Additionally, the charges state that “it is professional misconduct for a lawyer to engage in conduct involving dishonesty, fraud, deceit or misrepresentation.”
A hearing on the charges is scheduled for 9:30 a.m. Oct. 24. If the disciplinary board rules against Piccola, he could have his law license suspended or be disbarred, or face other lesser punishments.
The lawyer for the executor of Johnson’s estate, Shaun O’Toole, said that neither Hoover nor Piccola informed him of Piccola’s role on the judge’s election committee.
Still, O’Toole said he was satisfied with Hoover’s ruling because even though the conflict-of-interest charges were dropped, Johnson’s heirs were able to keep the entire estate.
Conflicts of interest involving judges are all too common in the commonwealth, said Tim Potts, executive director of local good government organization Democracy Rising.
For example, two-thirds of those who try cases before the state Supreme Court have given money to Supreme Court justices, Potts said.
“This is a way of life in which judges are presented conflicts of interest and it doesn’t seem to bother them enough to say, ‘I ought to recuse myself from this case.’ This is one of the reasons we found a significant amount of Pennsylvania voters think we may be ready to do public financing of judicial elections,” Potts said.
Joe Massa Jr., chief counsel for the Judicial Conduct Board of Pennsylvania, which can file charges and take action against judges, would not comment on the potential conflict of interest that existed between Hoover and Piccola.
Goodman said that Piccola and Hoover’s relationship should have raised red flags during the Johnson estate case. But in Pennsylvania, judges are not required to recuse themselves from cases, she said.
“The judge could have raised the issue. National efforts have taken place to change recusal rules. In Pennsylvania, they give a lot of discretion to the judges. This happens a lot,” Goodman said. “It’s really up to the judge. You can make a motion and you can appeal, but it’s within the discretion of the judge.”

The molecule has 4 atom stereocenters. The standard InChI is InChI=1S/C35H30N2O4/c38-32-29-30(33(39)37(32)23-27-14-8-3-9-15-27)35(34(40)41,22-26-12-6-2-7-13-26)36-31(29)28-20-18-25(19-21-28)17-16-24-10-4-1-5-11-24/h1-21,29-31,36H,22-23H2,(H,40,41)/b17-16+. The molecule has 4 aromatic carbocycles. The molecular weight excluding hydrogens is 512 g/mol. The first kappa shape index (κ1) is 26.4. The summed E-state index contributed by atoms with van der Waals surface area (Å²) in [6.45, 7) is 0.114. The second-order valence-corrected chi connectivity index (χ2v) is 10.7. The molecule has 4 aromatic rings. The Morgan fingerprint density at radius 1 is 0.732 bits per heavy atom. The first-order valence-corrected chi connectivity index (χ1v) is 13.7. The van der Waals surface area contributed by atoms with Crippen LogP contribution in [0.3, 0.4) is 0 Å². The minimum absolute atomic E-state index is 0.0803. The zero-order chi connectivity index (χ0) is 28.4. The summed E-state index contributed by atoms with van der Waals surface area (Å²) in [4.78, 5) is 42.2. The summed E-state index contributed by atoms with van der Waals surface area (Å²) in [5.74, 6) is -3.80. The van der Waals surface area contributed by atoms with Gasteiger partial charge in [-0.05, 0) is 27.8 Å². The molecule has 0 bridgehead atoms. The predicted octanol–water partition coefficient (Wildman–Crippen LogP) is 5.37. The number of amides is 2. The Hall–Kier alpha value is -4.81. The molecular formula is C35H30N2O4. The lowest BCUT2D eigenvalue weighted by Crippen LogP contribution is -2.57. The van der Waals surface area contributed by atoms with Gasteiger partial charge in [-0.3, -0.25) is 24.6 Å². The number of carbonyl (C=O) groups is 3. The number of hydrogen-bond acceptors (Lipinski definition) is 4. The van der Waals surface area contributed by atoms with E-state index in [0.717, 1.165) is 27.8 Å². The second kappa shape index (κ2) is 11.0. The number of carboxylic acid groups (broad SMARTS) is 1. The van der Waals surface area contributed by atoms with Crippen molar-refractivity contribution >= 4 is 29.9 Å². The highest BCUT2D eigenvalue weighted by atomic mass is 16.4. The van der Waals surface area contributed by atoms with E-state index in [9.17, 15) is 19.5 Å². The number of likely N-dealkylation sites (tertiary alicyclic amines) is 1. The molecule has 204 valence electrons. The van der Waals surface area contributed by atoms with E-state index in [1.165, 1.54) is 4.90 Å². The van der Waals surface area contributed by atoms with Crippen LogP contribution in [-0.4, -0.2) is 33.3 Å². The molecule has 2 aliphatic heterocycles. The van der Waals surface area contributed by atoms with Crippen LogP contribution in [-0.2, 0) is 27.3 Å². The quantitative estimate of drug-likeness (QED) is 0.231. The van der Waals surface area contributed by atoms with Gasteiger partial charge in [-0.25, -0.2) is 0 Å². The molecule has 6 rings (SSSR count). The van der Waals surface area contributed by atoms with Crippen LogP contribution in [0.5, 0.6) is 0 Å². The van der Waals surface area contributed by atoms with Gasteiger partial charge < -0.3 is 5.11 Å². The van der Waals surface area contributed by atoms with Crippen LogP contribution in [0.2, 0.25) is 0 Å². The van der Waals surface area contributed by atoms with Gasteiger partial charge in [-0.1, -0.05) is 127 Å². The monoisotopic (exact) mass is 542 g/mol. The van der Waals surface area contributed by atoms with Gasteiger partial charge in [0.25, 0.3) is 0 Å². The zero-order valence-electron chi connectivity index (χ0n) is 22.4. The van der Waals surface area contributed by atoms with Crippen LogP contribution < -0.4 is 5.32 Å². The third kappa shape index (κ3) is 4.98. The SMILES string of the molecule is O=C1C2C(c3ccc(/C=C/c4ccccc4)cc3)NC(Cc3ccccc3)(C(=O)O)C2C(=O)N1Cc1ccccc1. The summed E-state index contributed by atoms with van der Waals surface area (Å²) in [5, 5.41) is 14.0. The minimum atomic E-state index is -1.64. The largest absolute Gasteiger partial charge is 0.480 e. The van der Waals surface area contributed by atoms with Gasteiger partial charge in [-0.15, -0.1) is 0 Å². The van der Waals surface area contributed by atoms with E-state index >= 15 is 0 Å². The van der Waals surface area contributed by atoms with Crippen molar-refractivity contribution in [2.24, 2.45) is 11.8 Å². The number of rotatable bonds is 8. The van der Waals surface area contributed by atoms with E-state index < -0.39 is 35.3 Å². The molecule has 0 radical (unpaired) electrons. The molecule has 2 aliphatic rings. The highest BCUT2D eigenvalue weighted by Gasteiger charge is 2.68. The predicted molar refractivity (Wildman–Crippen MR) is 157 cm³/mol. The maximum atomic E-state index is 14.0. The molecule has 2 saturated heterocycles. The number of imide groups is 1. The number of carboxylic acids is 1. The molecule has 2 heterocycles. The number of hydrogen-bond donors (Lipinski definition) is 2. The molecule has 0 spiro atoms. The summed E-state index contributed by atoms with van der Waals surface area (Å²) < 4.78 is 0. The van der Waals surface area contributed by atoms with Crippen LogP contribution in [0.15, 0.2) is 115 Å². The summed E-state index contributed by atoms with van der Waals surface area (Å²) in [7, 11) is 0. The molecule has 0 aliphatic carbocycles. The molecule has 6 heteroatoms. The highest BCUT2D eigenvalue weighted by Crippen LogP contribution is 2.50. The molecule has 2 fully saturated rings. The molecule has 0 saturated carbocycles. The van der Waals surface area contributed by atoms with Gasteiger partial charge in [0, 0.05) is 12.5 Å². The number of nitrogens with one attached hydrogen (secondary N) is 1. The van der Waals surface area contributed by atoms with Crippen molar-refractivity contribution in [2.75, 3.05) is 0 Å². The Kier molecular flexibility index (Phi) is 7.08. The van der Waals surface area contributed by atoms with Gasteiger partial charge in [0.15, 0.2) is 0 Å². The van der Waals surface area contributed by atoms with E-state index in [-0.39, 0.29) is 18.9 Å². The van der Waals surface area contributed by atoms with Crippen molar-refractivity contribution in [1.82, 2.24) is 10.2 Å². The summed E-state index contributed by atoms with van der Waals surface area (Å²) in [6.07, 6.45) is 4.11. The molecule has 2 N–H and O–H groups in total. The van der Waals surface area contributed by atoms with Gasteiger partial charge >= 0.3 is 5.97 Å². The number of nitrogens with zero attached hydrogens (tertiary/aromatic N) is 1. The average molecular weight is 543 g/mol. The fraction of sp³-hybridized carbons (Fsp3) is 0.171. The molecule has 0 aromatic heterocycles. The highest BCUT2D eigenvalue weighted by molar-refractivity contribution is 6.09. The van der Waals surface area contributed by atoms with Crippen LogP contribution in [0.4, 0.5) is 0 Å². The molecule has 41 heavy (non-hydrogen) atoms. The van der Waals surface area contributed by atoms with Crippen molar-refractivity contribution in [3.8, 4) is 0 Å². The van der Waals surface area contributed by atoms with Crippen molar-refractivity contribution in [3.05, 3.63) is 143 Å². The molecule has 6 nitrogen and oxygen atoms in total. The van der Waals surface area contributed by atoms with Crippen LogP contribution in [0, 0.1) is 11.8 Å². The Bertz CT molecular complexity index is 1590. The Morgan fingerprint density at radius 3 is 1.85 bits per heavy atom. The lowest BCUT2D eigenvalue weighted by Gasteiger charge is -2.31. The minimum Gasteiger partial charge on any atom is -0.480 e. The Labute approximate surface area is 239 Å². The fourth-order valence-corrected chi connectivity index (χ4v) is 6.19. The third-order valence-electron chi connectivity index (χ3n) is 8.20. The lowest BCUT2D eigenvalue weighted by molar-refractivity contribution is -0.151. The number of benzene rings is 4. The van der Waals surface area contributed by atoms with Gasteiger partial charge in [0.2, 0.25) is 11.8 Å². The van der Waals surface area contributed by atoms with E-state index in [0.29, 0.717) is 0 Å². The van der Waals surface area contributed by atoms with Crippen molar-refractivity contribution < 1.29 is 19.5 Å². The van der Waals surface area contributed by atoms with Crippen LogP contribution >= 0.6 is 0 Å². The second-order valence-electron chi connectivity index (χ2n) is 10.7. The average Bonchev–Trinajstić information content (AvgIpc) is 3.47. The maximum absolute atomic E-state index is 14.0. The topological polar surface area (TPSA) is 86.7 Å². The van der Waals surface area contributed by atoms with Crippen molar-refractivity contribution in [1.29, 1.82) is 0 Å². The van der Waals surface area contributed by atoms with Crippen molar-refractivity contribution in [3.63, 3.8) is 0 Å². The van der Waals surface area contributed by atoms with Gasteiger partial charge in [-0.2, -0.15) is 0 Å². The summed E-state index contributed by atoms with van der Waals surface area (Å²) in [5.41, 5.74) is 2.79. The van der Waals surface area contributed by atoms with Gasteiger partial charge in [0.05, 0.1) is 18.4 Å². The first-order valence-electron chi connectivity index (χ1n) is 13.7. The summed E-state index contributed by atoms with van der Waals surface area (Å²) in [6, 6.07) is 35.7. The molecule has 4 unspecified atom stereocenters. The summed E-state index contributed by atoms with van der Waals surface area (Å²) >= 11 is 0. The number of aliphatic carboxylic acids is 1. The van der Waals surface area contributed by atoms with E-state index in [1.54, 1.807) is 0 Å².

Another conflict-of-interest issue surfaced in a case involving Piccola and Hoover after attorneys for a Dauphin County church/cemetery and an estate associated with the church asked Hoover to recuse Piccola from court proceedings, according to court records.
Hoover appointed Piccola as a special master, or overseer, of the case that also involved Mid Penn Bank and the executor of the estate in question, according to court documents.
Attorneys informed Hoover in 2000 about a potential conflict of interest that might have existed between the bank and Piccola, according to court papers.
Hoover responded to the recusal request in a letter dated July 3, 2000.
“I have since spoken with the special master and indicated I don’t believe he has a conflict of interest,” Hoover said in the letter. “[Piccola] does not feel he has a conflict as well. Before this case was assigned to the special master, I indicated to him that I believed he would know individuals on both sides of this case. It’s my conclusion after discussions with counsel and with the special master that there is no conflict.”
The matter was appealed with the state Supreme Court in 2002, with the appelants questioning Piccola’s legal ability to serve as a lawmaker and quasi-judicial officer simultaneously. The appeal was dismissed.
Judge Todd Hoover gets heat for his role in Sen. Jeffrey Piccola’s estate case
August 15, 2012